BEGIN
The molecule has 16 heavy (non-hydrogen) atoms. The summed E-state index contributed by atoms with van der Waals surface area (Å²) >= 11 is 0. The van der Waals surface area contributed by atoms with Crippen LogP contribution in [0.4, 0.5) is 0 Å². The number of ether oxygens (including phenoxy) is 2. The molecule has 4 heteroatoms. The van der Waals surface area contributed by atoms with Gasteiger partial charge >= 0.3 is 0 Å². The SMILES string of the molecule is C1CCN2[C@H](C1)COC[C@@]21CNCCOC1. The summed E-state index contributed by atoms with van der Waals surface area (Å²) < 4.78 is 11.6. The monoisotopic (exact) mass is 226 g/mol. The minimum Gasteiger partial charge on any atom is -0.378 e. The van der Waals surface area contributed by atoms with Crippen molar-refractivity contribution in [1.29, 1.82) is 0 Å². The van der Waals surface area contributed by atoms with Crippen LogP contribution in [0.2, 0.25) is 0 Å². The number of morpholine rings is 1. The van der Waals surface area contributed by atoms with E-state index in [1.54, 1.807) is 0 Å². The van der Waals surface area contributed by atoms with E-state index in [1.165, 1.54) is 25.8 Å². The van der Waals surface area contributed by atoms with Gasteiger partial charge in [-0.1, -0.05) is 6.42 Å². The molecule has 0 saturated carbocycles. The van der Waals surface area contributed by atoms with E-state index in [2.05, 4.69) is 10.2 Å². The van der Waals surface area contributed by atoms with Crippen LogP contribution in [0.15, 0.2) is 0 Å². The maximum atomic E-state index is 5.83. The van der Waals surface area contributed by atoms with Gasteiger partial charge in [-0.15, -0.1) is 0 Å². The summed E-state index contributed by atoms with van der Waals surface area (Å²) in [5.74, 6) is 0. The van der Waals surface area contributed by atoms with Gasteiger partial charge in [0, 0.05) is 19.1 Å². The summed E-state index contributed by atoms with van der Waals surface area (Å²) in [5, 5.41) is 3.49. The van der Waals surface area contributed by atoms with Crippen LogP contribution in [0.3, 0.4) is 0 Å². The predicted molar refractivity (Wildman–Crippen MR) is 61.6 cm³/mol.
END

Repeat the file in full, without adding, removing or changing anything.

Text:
The molecule has 16 heavy (non-hydrogen) atoms. The summed E-state index contributed by atoms with van der Waals surface area (Å²) >= 11 is 0. The van der Waals surface area contributed by atoms with Crippen LogP contribution in [0.4, 0.5) is 0 Å². The number of ether oxygens (including phenoxy) is 2. The molecule has 4 heteroatoms. The van der Waals surface area contributed by atoms with Gasteiger partial charge >= 0.3 is 0 Å². The SMILES string of the molecule is C1CCN2[C@H](C1)COC[C@@]21CNCCOC1. The summed E-state index contributed by atoms with van der Waals surface area (Å²) < 4.78 is 11.6. The monoisotopic (exact) mass is 226 g/mol. The minimum Gasteiger partial charge on any atom is -0.378 e. The van der Waals surface area contributed by atoms with Crippen molar-refractivity contribution in [1.29, 1.82) is 0 Å². The van der Waals surface area contributed by atoms with Crippen LogP contribution in [0.2, 0.25) is 0 Å². The number of morpholine rings is 1. The van der Waals surface area contributed by atoms with E-state index in [1.54, 1.807) is 0 Å². The van der Waals surface area contributed by atoms with E-state index in [1.165, 1.54) is 25.8 Å². The van der Waals surface area contributed by atoms with Gasteiger partial charge in [-0.1, -0.05) is 6.42 Å². The molecule has 0 saturated carbocycles. The van der Waals surface area contributed by atoms with E-state index in [2.05, 4.69) is 10.2 Å². The van der Waals surface area contributed by atoms with Crippen LogP contribution in [0.15, 0.2) is 0 Å². The maximum atomic E-state index is 5.83. The van der Waals surface area contributed by atoms with Gasteiger partial charge in [-0.15, -0.1) is 0 Å². The summed E-state index contributed by atoms with van der Waals surface area (Å²) in [5.74, 6) is 0. The van der Waals surface area contributed by atoms with Gasteiger partial charge in [0, 0.05) is 19.1 Å². The summed E-state index contributed by atoms with van der Waals surface area (Å²) in [5, 5.41) is 3.49. The van der Waals surface area contributed by atoms with Crippen LogP contribution in [0.3, 0.4) is 0 Å². The predicted molar refractivity (Wildman–Crippen MR) is 61.6 cm³/mol.